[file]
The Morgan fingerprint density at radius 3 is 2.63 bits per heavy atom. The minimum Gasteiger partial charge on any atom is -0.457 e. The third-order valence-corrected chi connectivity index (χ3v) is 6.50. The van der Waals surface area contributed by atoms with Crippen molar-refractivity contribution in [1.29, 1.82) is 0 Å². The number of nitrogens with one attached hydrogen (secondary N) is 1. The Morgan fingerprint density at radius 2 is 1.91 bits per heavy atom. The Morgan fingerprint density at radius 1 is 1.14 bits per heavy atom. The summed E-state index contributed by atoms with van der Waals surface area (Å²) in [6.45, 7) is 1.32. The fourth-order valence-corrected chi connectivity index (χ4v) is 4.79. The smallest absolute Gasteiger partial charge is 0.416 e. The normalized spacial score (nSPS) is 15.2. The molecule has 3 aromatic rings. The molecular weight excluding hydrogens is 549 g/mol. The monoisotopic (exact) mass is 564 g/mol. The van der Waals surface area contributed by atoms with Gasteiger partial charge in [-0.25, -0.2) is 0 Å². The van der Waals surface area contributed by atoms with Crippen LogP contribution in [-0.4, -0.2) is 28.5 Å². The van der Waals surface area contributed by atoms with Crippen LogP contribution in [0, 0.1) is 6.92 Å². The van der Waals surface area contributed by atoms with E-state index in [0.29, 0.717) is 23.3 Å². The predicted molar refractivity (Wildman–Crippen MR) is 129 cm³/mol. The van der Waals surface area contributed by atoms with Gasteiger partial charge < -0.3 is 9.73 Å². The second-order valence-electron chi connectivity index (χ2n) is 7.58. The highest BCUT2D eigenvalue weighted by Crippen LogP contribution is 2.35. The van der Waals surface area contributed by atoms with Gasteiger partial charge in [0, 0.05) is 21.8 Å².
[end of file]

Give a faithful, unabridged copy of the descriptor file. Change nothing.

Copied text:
The Morgan fingerprint density at radius 3 is 2.63 bits per heavy atom. The minimum Gasteiger partial charge on any atom is -0.457 e. The third-order valence-corrected chi connectivity index (χ3v) is 6.50. The van der Waals surface area contributed by atoms with Crippen molar-refractivity contribution in [1.29, 1.82) is 0 Å². The number of nitrogens with one attached hydrogen (secondary N) is 1. The Morgan fingerprint density at radius 2 is 1.91 bits per heavy atom. The Morgan fingerprint density at radius 1 is 1.14 bits per heavy atom. The summed E-state index contributed by atoms with van der Waals surface area (Å²) in [6.45, 7) is 1.32. The fourth-order valence-corrected chi connectivity index (χ4v) is 4.79. The smallest absolute Gasteiger partial charge is 0.416 e. The normalized spacial score (nSPS) is 15.2. The molecule has 3 aromatic rings. The molecular weight excluding hydrogens is 549 g/mol. The monoisotopic (exact) mass is 564 g/mol. The van der Waals surface area contributed by atoms with Gasteiger partial charge in [-0.25, -0.2) is 0 Å². The van der Waals surface area contributed by atoms with Crippen LogP contribution in [-0.4, -0.2) is 28.5 Å². The van der Waals surface area contributed by atoms with Crippen LogP contribution in [0, 0.1) is 6.92 Å². The van der Waals surface area contributed by atoms with E-state index in [0.29, 0.717) is 23.3 Å². The predicted molar refractivity (Wildman–Crippen MR) is 129 cm³/mol. The van der Waals surface area contributed by atoms with Gasteiger partial charge < -0.3 is 9.73 Å². The second-order valence-electron chi connectivity index (χ2n) is 7.58. The highest BCUT2D eigenvalue weighted by Crippen LogP contribution is 2.35. The van der Waals surface area contributed by atoms with Gasteiger partial charge in [0, 0.05) is 21.8 Å².